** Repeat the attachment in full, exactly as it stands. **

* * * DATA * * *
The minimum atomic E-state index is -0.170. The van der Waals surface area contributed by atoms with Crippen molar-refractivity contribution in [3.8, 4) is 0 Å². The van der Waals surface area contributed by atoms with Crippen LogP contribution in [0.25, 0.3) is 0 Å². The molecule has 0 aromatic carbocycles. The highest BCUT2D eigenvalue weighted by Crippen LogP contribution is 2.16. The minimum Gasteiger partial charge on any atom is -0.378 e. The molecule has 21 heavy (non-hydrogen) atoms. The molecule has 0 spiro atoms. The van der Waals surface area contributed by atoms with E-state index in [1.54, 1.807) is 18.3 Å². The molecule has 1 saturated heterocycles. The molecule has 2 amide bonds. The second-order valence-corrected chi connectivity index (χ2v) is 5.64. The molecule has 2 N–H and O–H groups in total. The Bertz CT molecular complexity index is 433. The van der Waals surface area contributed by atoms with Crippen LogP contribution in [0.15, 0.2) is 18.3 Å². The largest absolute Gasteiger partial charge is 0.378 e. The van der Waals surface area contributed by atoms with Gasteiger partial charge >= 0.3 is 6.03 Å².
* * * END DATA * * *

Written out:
The minimum atomic E-state index is -0.170. The van der Waals surface area contributed by atoms with Crippen molar-refractivity contribution in [3.8, 4) is 0 Å². The van der Waals surface area contributed by atoms with Crippen LogP contribution in [0.25, 0.3) is 0 Å². The molecule has 0 aromatic carbocycles. The highest BCUT2D eigenvalue weighted by Crippen LogP contribution is 2.16. The minimum Gasteiger partial charge on any atom is -0.378 e. The molecule has 21 heavy (non-hydrogen) atoms. The molecule has 0 spiro atoms. The van der Waals surface area contributed by atoms with E-state index in [1.54, 1.807) is 18.3 Å². The molecule has 1 saturated heterocycles. The molecule has 2 amide bonds. The second-order valence-corrected chi connectivity index (χ2v) is 5.64. The molecule has 2 N–H and O–H groups in total. The Bertz CT molecular complexity index is 433. The van der Waals surface area contributed by atoms with Crippen LogP contribution in [0.15, 0.2) is 18.3 Å². The largest absolute Gasteiger partial charge is 0.378 e. The van der Waals surface area contributed by atoms with Gasteiger partial charge >= 0.3 is 6.03 Å².